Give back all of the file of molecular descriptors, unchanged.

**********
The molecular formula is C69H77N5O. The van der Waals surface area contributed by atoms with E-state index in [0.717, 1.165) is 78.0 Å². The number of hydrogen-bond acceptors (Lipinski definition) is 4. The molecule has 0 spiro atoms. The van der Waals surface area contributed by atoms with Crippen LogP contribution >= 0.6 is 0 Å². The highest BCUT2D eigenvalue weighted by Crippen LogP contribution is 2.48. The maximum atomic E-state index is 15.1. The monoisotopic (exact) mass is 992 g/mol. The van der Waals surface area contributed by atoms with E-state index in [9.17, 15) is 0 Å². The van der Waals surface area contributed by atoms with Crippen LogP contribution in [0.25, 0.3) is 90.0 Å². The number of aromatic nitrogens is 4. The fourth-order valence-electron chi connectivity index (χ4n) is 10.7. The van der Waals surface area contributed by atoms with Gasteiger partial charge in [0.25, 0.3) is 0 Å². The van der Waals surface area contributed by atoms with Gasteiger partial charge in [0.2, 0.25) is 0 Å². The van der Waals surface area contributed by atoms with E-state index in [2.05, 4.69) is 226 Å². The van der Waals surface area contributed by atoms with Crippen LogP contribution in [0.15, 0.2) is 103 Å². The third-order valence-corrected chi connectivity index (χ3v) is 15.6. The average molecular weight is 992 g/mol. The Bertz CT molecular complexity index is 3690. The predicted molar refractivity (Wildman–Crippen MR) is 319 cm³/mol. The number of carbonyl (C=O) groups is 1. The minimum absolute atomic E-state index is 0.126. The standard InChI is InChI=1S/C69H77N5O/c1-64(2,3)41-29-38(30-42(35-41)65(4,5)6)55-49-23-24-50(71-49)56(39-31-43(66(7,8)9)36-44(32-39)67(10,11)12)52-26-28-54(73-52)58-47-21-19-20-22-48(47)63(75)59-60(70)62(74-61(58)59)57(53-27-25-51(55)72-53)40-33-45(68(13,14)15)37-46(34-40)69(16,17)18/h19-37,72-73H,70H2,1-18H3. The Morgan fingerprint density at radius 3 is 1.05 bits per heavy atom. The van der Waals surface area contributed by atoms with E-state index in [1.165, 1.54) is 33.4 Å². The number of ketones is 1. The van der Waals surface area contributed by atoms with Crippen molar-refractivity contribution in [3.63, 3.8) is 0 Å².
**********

The molecular formula is C69H77N5O. The van der Waals surface area contributed by atoms with E-state index in [0.717, 1.165) is 78.0 Å². The number of hydrogen-bond acceptors (Lipinski definition) is 4. The molecule has 0 spiro atoms. The van der Waals surface area contributed by atoms with Crippen LogP contribution >= 0.6 is 0 Å². The highest BCUT2D eigenvalue weighted by Crippen LogP contribution is 2.48. The maximum atomic E-state index is 15.1. The monoisotopic (exact) mass is 992 g/mol. The van der Waals surface area contributed by atoms with E-state index in [9.17, 15) is 0 Å². The van der Waals surface area contributed by atoms with Crippen LogP contribution in [0.25, 0.3) is 90.0 Å². The number of aromatic nitrogens is 4. The fourth-order valence-electron chi connectivity index (χ4n) is 10.7. The van der Waals surface area contributed by atoms with Gasteiger partial charge in [0.25, 0.3) is 0 Å². The van der Waals surface area contributed by atoms with Gasteiger partial charge in [0.2, 0.25) is 0 Å². The van der Waals surface area contributed by atoms with E-state index in [2.05, 4.69) is 226 Å². The van der Waals surface area contributed by atoms with Crippen LogP contribution in [0.15, 0.2) is 103 Å². The third-order valence-corrected chi connectivity index (χ3v) is 15.6. The average molecular weight is 992 g/mol. The Bertz CT molecular complexity index is 3690. The predicted molar refractivity (Wildman–Crippen MR) is 319 cm³/mol. The number of carbonyl (C=O) groups is 1. The minimum absolute atomic E-state index is 0.126. The standard InChI is InChI=1S/C69H77N5O/c1-64(2,3)41-29-38(30-42(35-41)65(4,5)6)55-49-23-24-50(71-49)56(39-31-43(66(7,8)9)36-44(32-39)67(10,11)12)52-26-28-54(73-52)58-47-21-19-20-22-48(47)63(75)59-60(70)62(74-61(58)59)57(53-27-25-51(55)72-53)40-33-45(68(13,14)15)37-46(34-40)69(16,17)18/h19-37,72-73H,70H2,1-18H3. The Morgan fingerprint density at radius 3 is 1.05 bits per heavy atom. The van der Waals surface area contributed by atoms with E-state index in [1.165, 1.54) is 33.4 Å². The number of ketones is 1. The van der Waals surface area contributed by atoms with Crippen molar-refractivity contribution in [3.63, 3.8) is 0 Å².